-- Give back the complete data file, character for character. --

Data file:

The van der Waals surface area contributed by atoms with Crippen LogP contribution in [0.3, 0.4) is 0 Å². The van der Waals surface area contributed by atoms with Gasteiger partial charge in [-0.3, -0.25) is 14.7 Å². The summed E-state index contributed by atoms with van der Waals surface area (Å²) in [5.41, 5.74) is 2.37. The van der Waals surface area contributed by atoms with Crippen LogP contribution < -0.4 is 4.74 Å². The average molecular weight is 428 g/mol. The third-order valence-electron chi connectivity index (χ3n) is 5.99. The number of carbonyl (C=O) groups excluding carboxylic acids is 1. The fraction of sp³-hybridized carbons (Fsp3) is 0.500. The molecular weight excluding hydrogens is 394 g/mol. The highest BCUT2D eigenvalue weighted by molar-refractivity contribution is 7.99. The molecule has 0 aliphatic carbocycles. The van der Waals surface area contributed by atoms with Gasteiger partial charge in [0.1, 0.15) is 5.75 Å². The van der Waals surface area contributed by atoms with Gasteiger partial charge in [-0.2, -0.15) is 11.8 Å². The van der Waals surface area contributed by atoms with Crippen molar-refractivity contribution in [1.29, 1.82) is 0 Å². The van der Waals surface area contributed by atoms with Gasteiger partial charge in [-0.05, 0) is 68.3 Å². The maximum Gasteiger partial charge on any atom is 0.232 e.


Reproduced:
The van der Waals surface area contributed by atoms with Crippen LogP contribution in [0.3, 0.4) is 0 Å². The van der Waals surface area contributed by atoms with Gasteiger partial charge in [-0.3, -0.25) is 14.7 Å². The summed E-state index contributed by atoms with van der Waals surface area (Å²) in [5.41, 5.74) is 2.37. The van der Waals surface area contributed by atoms with Crippen LogP contribution < -0.4 is 4.74 Å². The average molecular weight is 428 g/mol. The third-order valence-electron chi connectivity index (χ3n) is 5.99. The number of carbonyl (C=O) groups excluding carboxylic acids is 1. The fraction of sp³-hybridized carbons (Fsp3) is 0.500. The molecular weight excluding hydrogens is 394 g/mol. The highest BCUT2D eigenvalue weighted by molar-refractivity contribution is 7.99. The molecule has 0 aliphatic carbocycles. The van der Waals surface area contributed by atoms with Gasteiger partial charge in [0.1, 0.15) is 5.75 Å². The van der Waals surface area contributed by atoms with Gasteiger partial charge in [-0.2, -0.15) is 11.8 Å². The van der Waals surface area contributed by atoms with Crippen molar-refractivity contribution in [1.29, 1.82) is 0 Å². The van der Waals surface area contributed by atoms with Gasteiger partial charge in [-0.05, 0) is 68.3 Å². The maximum Gasteiger partial charge on any atom is 0.232 e.